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Serving People from Arrest to Reintegration

California Substance Abuse and Crime Prevention Act Cost Analysis Report

  • Organization: UCLA Integrated Substance Abuse Programs
  • Document Type: Report
  • Date Created: Tuesday, April 18, 2006
  • Submitted: Tuesday, April 18, 2006
  • Attachment(s): PDF | HTM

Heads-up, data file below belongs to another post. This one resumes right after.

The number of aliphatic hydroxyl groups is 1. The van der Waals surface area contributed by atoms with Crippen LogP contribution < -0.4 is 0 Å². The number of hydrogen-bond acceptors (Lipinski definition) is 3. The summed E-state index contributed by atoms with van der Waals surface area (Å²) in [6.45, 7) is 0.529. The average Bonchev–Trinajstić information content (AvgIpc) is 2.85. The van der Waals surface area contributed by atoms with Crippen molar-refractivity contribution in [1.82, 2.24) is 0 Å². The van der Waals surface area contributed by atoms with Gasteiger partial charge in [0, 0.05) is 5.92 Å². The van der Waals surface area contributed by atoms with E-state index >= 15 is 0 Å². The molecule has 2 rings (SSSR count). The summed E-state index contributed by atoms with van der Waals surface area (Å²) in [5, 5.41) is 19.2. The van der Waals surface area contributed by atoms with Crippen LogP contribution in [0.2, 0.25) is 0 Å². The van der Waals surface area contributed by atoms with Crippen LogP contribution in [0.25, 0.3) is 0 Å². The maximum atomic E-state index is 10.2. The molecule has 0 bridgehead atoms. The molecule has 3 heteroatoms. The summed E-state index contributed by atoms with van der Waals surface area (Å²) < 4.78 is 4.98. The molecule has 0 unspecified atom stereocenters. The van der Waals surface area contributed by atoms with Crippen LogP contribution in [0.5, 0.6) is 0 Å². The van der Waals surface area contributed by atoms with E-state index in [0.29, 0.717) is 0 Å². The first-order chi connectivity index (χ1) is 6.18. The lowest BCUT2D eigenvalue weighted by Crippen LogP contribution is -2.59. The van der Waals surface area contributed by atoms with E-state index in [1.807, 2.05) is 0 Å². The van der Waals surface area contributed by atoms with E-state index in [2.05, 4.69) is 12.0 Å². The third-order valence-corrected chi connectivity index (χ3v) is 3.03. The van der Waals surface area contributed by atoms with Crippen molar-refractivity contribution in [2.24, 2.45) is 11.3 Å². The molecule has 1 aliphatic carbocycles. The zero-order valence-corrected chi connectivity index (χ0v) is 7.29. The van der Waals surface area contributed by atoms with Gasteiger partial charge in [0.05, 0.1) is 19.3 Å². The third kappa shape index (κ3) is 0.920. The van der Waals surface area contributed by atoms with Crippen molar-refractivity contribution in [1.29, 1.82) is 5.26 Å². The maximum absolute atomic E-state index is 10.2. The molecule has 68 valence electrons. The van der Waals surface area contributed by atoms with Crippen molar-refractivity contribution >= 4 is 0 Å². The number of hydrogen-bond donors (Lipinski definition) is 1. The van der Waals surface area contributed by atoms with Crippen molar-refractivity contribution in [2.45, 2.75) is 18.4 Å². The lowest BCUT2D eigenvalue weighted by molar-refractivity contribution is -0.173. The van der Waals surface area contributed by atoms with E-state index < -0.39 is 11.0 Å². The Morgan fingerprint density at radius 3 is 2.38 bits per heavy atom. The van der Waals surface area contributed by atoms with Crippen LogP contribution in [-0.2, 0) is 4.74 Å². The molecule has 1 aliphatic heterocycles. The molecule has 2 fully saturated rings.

The California Substance Abuse and Crime Prevention Act of 2000 (SACPA) requires that an offender convicted of a nonviolent, drug related crime be offered probation and community based drug treatment in lieu of jail or prison. UCLA conducted three studies assessing the cost implications and benefit cost ratios of SACPA. Each showed that SACPA yielded cost savings to state and local governments. Study 1, using a before SACPA comparison group and all first year SACPA eligible offenders, found a net savings of $2,861 per offender (N=61,609), yielding a benefit cost ratio of nearly 2.5 to 1 (i.e., $2.50 was saved for every $1 invested). Study 2 determined that SACPA participants who completed the program achieved a benefit cost ratio of approximately 4 to 1 (i.e., "completers" saved $4 for every $1 allocated). Study 3 found that cost savings for the second year of SACPA were similar to Study 1, with a benefit cost ratio of 2.3 to 1. Three conclusions result from the cost analyses:SACPA substantially reduced incarceration costs? SACPA resulted in greater cost savings for some eligible offenders than for others? and SACPA can be improved. Recommendations encompass actions within and across multiple areas: Statewide collaboration and coordination, offender eligibility criteria and alternative practices for high-cost offenders, systems integration, criminal justice, drug treatment, and strategic planning.

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